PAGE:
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A Newspaper Has a Novel Strategy for Covering One Politician’s Falsehoods: Don’t

From Marisa Iati, writing for the Washington Post…

Ohio’s biggest newspaper is taking an unusual tack toward covering falsehoods from a U.S. Senate candidate: It doesn’t plan to do so at all.

The Plain Dealer in Cleveland said its journalists intend to ignore inaccurate statements from Republican Josh Mandel that they consider to be ploys for attention.

“Mandel is pretty much a nobody right now, a nobody begging for people to notice his Tweets a year ahead of the Senate primary,” Chris Quinn, the Plain Dealer’s editor, wrote in an opinion piece published Saturday. “Just because he makes outrageous, dangerous statements doesn’t mean it is news.”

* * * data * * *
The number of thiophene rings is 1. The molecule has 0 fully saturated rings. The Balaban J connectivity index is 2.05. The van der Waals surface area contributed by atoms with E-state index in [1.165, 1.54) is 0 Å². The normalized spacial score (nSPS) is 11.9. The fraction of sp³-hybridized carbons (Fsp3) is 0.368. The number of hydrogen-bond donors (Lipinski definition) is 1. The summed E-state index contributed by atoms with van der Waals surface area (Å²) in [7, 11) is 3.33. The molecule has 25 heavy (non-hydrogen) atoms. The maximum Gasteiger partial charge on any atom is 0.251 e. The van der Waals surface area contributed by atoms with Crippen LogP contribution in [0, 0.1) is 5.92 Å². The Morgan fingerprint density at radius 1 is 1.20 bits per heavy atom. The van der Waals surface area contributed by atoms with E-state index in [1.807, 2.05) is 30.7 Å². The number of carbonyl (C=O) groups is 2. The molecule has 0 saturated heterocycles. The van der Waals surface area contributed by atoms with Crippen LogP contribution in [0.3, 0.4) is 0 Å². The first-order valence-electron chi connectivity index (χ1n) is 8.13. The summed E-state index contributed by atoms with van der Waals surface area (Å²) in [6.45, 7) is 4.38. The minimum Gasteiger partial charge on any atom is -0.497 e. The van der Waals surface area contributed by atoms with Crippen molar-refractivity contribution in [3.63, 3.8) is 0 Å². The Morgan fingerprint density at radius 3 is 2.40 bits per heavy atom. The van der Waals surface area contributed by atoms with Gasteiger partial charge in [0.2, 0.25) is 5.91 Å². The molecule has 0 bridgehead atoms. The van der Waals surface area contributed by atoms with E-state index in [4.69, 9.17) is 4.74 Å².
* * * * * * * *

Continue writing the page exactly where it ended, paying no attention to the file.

Quinn’s decision is a marked departure from conventional journalistic wisdom that politicians’ statements inherently deserve coverage and that every story has at least two sides. Newsrooms across the country have increasingly reevaluated that approach because of President Donald Trump’s more than 30,000 false or misleading claims, many of which dominated the news cycle and helped him amass a following.

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